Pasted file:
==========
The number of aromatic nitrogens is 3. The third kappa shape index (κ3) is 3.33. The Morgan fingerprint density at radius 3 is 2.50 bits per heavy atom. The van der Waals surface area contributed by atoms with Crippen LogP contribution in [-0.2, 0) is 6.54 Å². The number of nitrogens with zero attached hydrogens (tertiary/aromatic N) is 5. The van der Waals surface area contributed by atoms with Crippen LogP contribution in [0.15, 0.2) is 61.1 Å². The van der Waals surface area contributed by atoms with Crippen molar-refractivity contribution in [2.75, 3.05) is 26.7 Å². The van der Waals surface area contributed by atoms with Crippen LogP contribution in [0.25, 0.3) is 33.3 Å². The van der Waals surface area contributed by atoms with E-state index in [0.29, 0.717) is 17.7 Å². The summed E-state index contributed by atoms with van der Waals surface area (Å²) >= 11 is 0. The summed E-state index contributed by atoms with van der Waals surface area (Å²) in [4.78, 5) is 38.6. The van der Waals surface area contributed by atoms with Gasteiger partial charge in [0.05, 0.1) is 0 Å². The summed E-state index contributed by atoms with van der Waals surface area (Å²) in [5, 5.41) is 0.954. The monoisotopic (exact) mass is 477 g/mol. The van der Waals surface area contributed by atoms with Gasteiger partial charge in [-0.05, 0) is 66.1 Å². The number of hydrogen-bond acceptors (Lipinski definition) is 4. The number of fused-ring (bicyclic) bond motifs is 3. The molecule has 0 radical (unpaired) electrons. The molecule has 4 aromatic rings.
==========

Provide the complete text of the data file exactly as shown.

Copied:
The number of aromatic nitrogens is 3. The third kappa shape index (κ3) is 3.33. The Morgan fingerprint density at radius 3 is 2.50 bits per heavy atom. The van der Waals surface area contributed by atoms with Crippen LogP contribution in [-0.2, 0) is 6.54 Å². The number of nitrogens with zero attached hydrogens (tertiary/aromatic N) is 5. The van der Waals surface area contributed by atoms with Crippen LogP contribution in [0.15, 0.2) is 61.1 Å². The van der Waals surface area contributed by atoms with Crippen molar-refractivity contribution in [2.75, 3.05) is 26.7 Å². The van der Waals surface area contributed by atoms with Crippen LogP contribution in [0.25, 0.3) is 33.3 Å². The van der Waals surface area contributed by atoms with E-state index in [0.29, 0.717) is 17.7 Å². The summed E-state index contributed by atoms with van der Waals surface area (Å²) >= 11 is 0. The summed E-state index contributed by atoms with van der Waals surface area (Å²) in [4.78, 5) is 38.6. The van der Waals surface area contributed by atoms with Gasteiger partial charge in [0.05, 0.1) is 0 Å². The summed E-state index contributed by atoms with van der Waals surface area (Å²) in [5, 5.41) is 0.954. The monoisotopic (exact) mass is 477 g/mol. The van der Waals surface area contributed by atoms with Gasteiger partial charge in [-0.05, 0) is 66.1 Å². The number of hydrogen-bond acceptors (Lipinski definition) is 4. The number of fused-ring (bicyclic) bond motifs is 3. The molecule has 0 radical (unpaired) electrons. The molecule has 4 aromatic rings.